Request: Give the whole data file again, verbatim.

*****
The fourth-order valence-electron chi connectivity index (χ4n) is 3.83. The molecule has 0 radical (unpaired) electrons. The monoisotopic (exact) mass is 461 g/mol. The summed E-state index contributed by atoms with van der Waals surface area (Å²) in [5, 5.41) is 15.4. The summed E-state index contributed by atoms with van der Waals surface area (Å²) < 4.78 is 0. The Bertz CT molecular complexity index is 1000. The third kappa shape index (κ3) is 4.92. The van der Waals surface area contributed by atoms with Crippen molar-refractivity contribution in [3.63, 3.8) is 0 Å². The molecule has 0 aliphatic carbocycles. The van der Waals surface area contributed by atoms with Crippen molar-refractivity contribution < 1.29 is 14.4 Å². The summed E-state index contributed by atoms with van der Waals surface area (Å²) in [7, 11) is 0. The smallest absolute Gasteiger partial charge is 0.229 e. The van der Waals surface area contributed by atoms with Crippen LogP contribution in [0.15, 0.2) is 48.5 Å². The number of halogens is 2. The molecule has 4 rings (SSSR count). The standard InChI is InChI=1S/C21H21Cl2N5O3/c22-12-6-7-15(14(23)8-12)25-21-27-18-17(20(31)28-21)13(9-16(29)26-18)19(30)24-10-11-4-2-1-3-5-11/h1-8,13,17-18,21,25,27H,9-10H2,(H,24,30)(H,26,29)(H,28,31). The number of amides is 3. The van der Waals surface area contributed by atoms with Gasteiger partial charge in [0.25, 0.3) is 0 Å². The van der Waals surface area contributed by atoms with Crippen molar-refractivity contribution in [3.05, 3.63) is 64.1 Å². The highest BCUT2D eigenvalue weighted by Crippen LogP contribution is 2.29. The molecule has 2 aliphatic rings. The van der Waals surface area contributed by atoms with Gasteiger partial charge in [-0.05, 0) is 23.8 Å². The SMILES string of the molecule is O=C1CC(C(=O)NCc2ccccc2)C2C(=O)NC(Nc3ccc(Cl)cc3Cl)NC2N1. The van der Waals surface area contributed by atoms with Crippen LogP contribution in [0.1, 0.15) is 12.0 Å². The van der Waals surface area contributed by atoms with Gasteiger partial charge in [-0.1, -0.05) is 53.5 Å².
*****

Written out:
The fourth-order valence-electron chi connectivity index (χ4n) is 3.83. The molecule has 0 radical (unpaired) electrons. The monoisotopic (exact) mass is 461 g/mol. The summed E-state index contributed by atoms with van der Waals surface area (Å²) in [5, 5.41) is 15.4. The summed E-state index contributed by atoms with van der Waals surface area (Å²) < 4.78 is 0. The Bertz CT molecular complexity index is 1000. The third kappa shape index (κ3) is 4.92. The van der Waals surface area contributed by atoms with Crippen molar-refractivity contribution in [3.63, 3.8) is 0 Å². The molecule has 0 aliphatic carbocycles. The van der Waals surface area contributed by atoms with Crippen molar-refractivity contribution < 1.29 is 14.4 Å². The summed E-state index contributed by atoms with van der Waals surface area (Å²) in [7, 11) is 0. The smallest absolute Gasteiger partial charge is 0.229 e. The van der Waals surface area contributed by atoms with Crippen LogP contribution in [0.15, 0.2) is 48.5 Å². The number of halogens is 2. The molecule has 4 rings (SSSR count). The standard InChI is InChI=1S/C21H21Cl2N5O3/c22-12-6-7-15(14(23)8-12)25-21-27-18-17(20(31)28-21)13(9-16(29)26-18)19(30)24-10-11-4-2-1-3-5-11/h1-8,13,17-18,21,25,27H,9-10H2,(H,24,30)(H,26,29)(H,28,31). The number of amides is 3. The van der Waals surface area contributed by atoms with Gasteiger partial charge in [0.25, 0.3) is 0 Å². The van der Waals surface area contributed by atoms with Crippen molar-refractivity contribution in [3.05, 3.63) is 64.1 Å². The highest BCUT2D eigenvalue weighted by Crippen LogP contribution is 2.29. The molecule has 2 aliphatic rings. The van der Waals surface area contributed by atoms with Gasteiger partial charge in [-0.05, 0) is 23.8 Å². The SMILES string of the molecule is O=C1CC(C(=O)NCc2ccccc2)C2C(=O)NC(Nc3ccc(Cl)cc3Cl)NC2N1. The van der Waals surface area contributed by atoms with Crippen LogP contribution in [0.1, 0.15) is 12.0 Å². The van der Waals surface area contributed by atoms with Gasteiger partial charge in [-0.1, -0.05) is 53.5 Å².